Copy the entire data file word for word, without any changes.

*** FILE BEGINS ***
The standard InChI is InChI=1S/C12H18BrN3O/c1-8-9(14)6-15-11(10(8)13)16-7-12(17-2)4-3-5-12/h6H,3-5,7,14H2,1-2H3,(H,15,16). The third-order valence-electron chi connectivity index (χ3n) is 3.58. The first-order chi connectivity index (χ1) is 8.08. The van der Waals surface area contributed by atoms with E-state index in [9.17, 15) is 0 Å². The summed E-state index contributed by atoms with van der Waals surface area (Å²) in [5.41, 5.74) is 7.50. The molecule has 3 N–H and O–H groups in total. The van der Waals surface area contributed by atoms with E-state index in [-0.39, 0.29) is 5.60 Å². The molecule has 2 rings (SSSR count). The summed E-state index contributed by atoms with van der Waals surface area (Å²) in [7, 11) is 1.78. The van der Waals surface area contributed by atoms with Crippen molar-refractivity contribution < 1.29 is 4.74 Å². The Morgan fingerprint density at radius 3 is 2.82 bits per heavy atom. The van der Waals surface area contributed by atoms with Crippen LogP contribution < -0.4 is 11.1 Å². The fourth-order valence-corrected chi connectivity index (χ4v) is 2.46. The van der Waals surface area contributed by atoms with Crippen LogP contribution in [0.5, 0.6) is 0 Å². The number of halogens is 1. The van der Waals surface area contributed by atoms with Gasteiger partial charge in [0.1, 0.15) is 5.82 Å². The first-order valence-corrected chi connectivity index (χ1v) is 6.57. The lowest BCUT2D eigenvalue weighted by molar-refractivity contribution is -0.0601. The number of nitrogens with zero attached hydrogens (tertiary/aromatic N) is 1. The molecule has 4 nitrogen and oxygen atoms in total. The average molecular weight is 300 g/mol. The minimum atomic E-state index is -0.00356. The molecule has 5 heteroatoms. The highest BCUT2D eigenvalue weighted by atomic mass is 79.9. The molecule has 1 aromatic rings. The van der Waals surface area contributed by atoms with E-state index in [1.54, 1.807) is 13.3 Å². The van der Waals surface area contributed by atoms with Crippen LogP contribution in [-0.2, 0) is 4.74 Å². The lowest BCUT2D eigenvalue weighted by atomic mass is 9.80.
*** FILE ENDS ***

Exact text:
The standard InChI is InChI=1S/C12H18BrN3O/c1-8-9(14)6-15-11(10(8)13)16-7-12(17-2)4-3-5-12/h6H,3-5,7,14H2,1-2H3,(H,15,16). The third-order valence-electron chi connectivity index (χ3n) is 3.58. The first-order chi connectivity index (χ1) is 8.08. The van der Waals surface area contributed by atoms with E-state index in [9.17, 15) is 0 Å². The summed E-state index contributed by atoms with van der Waals surface area (Å²) in [5.41, 5.74) is 7.50. The molecule has 3 N–H and O–H groups in total. The van der Waals surface area contributed by atoms with E-state index in [-0.39, 0.29) is 5.60 Å². The molecule has 2 rings (SSSR count). The summed E-state index contributed by atoms with van der Waals surface area (Å²) in [7, 11) is 1.78. The van der Waals surface area contributed by atoms with Crippen molar-refractivity contribution < 1.29 is 4.74 Å². The Morgan fingerprint density at radius 3 is 2.82 bits per heavy atom. The van der Waals surface area contributed by atoms with Crippen LogP contribution < -0.4 is 11.1 Å². The fourth-order valence-corrected chi connectivity index (χ4v) is 2.46. The van der Waals surface area contributed by atoms with Crippen LogP contribution in [0.5, 0.6) is 0 Å². The number of halogens is 1. The van der Waals surface area contributed by atoms with Gasteiger partial charge in [0.1, 0.15) is 5.82 Å². The first-order valence-corrected chi connectivity index (χ1v) is 6.57. The lowest BCUT2D eigenvalue weighted by molar-refractivity contribution is -0.0601. The number of nitrogens with zero attached hydrogens (tertiary/aromatic N) is 1. The molecule has 4 nitrogen and oxygen atoms in total. The average molecular weight is 300 g/mol. The minimum atomic E-state index is -0.00356. The molecule has 5 heteroatoms. The highest BCUT2D eigenvalue weighted by atomic mass is 79.9. The molecule has 1 aromatic rings. The van der Waals surface area contributed by atoms with E-state index in [1.54, 1.807) is 13.3 Å². The van der Waals surface area contributed by atoms with Crippen LogP contribution in [-0.2, 0) is 4.74 Å². The lowest BCUT2D eigenvalue weighted by atomic mass is 9.80.